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Campo Braca

The Neverending Story

Chapter seven

The cover is from Larry Ray and Jeff Matthews

Translated Jeff Matthews


Chapter seven

So...finally we come to the last chapter in this tale. Where were we? Right...yes...now I remember: “Le Condotte Infinite”, the Infinite Paths”.

After our last outing in July we were sure that on the next occasion we were going to dedicate ourselves to exploring that series of tunnels and trails that we had only seen the beginning of, but, as they say, “Actions speak louder than words”, and our actions were about to run into a surprise.

This time we ventured out in the company of an experienced and knowledgeable group of Speleonauts (Speleonauti) from Rome, whom we had met some months earlier during a visit to the Formello aqueduct.

I should mention that our team was down to two; Ipogeo had a prior commitment that he couldn't put off. So it was just Zool and myself who accompanied the three from Rome. I note, too, that our friend Ipogeo, thinking that this time out was going to be just like the last time, had made no effort at all to reorganize his affairs. Serves him right!

So...we got to the grotto in the late morning. We rigged the entrance shaft and descended quickly into the chamber where, as usual, we felt that sense of motherly protection that “speleos” experience in a familiar cave.

We made it to the second drop quickly and, wonder of wonders (to tell the truth, I had an inkling of this while we were still in the valley—the fountain where we normally stocked up on water was totally dry) at the first point where we would normally find a placid little stream we found it bone dry. My hair started to stand on end—was the lake gone, too?

We whisked through the winding passage and the muddy little chamber in no time. A kind of craze had come over me and I went back in my mind to a time years earlier in the company of a less experienced group. Then I had had the good fortune not to find that water barrier, thus letting me add in a single bound at least 300 or 400 meters to my knowledge of the grotto with no effort at all.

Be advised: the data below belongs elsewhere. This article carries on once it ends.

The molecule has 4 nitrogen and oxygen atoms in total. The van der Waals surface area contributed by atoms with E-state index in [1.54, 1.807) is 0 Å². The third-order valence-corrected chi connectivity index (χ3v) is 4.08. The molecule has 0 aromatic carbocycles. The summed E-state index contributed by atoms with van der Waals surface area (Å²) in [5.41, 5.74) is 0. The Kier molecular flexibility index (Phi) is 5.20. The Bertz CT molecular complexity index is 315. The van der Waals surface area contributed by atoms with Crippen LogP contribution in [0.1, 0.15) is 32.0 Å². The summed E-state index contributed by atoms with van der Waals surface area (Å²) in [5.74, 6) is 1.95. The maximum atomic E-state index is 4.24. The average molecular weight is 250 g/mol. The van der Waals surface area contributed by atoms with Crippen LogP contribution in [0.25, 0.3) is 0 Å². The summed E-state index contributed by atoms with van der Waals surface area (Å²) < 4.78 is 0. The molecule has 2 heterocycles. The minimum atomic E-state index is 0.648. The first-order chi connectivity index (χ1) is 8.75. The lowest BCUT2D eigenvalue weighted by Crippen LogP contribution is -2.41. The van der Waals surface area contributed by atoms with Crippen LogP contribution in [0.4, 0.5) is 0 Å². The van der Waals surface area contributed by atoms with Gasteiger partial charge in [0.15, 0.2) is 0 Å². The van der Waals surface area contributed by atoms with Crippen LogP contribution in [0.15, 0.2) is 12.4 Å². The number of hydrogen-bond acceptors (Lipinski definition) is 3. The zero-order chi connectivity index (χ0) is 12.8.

We were carried away at the sight of it. There was no trace of the lake—it had been sucked down into the guts of the mountain. A thin and slippery trickle of mud kept us company on the steep bank down to the bed where the water used to be. We waited for Zool and PadreGherardo to catch up from where they had stopped to take photos of mineral accretions. I then rose to my professorial tour-guide best and explained...ahem...that I had seen this before. I told them everything I knew: “If there were water, then we would have to cross over there... then we would have to go down over there...there's the entrance to the Condotte Infinite... from this point on there would be cross-passages... there's the chamber that caved in... behind those two boulders there's a space that I recently had a look at and I remember thinking, even if I never found the passage that leads out of it, that there must be one...”

The passage rose away quickly. First came a tight opening at ground level, then a more comfortable inclined stretch that opened up onto what was to be the most exhilarating adventure of my life. Not because of the difficulties, though there were certainly a few of those, but rather the constant and rapid change of environments, each one more spectacular than the last, the swift alternation between shafts and climbs broken up by breath-taking passages over bottomless depths, leading us deeper and deeper into the heart of the mountain.